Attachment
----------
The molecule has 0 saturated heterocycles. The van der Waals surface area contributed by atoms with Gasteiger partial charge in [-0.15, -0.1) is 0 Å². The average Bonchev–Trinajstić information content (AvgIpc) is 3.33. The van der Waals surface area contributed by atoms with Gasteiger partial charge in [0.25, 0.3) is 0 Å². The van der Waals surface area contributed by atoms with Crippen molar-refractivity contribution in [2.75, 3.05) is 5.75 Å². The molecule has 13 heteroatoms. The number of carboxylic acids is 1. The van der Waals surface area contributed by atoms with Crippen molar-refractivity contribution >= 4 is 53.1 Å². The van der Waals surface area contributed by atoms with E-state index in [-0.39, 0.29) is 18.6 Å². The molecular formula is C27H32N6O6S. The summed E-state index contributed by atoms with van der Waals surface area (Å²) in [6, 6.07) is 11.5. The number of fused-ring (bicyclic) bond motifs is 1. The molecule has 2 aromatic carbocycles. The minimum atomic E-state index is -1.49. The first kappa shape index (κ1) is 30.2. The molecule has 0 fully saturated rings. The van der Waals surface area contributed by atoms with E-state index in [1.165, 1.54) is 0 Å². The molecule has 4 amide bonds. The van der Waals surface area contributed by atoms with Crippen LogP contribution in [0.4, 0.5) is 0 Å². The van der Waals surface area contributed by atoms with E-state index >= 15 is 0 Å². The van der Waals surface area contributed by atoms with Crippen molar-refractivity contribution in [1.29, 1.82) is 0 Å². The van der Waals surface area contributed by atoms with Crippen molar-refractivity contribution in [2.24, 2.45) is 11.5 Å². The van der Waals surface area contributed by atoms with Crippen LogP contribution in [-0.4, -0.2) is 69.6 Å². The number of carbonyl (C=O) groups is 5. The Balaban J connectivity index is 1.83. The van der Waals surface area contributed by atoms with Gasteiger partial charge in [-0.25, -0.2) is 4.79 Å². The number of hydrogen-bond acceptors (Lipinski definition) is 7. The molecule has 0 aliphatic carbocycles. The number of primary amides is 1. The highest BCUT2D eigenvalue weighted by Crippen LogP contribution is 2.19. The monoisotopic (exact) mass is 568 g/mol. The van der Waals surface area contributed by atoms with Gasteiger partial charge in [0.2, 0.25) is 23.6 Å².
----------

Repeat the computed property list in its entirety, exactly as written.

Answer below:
The molecule has 0 saturated heterocycles. The van der Waals surface area contributed by atoms with Gasteiger partial charge in [-0.15, -0.1) is 0 Å². The average Bonchev–Trinajstić information content (AvgIpc) is 3.33. The van der Waals surface area contributed by atoms with Gasteiger partial charge in [0.25, 0.3) is 0 Å². The van der Waals surface area contributed by atoms with Crippen molar-refractivity contribution in [2.75, 3.05) is 5.75 Å². The molecule has 13 heteroatoms. The number of carboxylic acids is 1. The van der Waals surface area contributed by atoms with Crippen molar-refractivity contribution >= 4 is 53.1 Å². The van der Waals surface area contributed by atoms with E-state index in [-0.39, 0.29) is 18.6 Å². The molecular formula is C27H32N6O6S. The summed E-state index contributed by atoms with van der Waals surface area (Å²) in [6, 6.07) is 11.5. The number of fused-ring (bicyclic) bond motifs is 1. The molecule has 2 aromatic carbocycles. The minimum atomic E-state index is -1.49. The first kappa shape index (κ1) is 30.2. The molecule has 0 fully saturated rings. The van der Waals surface area contributed by atoms with E-state index in [1.165, 1.54) is 0 Å². The molecule has 4 amide bonds. The van der Waals surface area contributed by atoms with Crippen LogP contribution in [0.4, 0.5) is 0 Å². The van der Waals surface area contributed by atoms with E-state index >= 15 is 0 Å². The van der Waals surface area contributed by atoms with Crippen molar-refractivity contribution in [1.29, 1.82) is 0 Å². The van der Waals surface area contributed by atoms with Crippen molar-refractivity contribution in [2.24, 2.45) is 11.5 Å². The van der Waals surface area contributed by atoms with Crippen LogP contribution in [-0.4, -0.2) is 69.6 Å². The number of carbonyl (C=O) groups is 5. The Balaban J connectivity index is 1.83. The van der Waals surface area contributed by atoms with Gasteiger partial charge in [-0.25, -0.2) is 4.79 Å². The number of hydrogen-bond acceptors (Lipinski definition) is 7. The molecule has 0 aliphatic carbocycles. The number of primary amides is 1. The highest BCUT2D eigenvalue weighted by Crippen LogP contribution is 2.19. The monoisotopic (exact) mass is 568 g/mol. The van der Waals surface area contributed by atoms with Gasteiger partial charge in [0.2, 0.25) is 23.6 Å².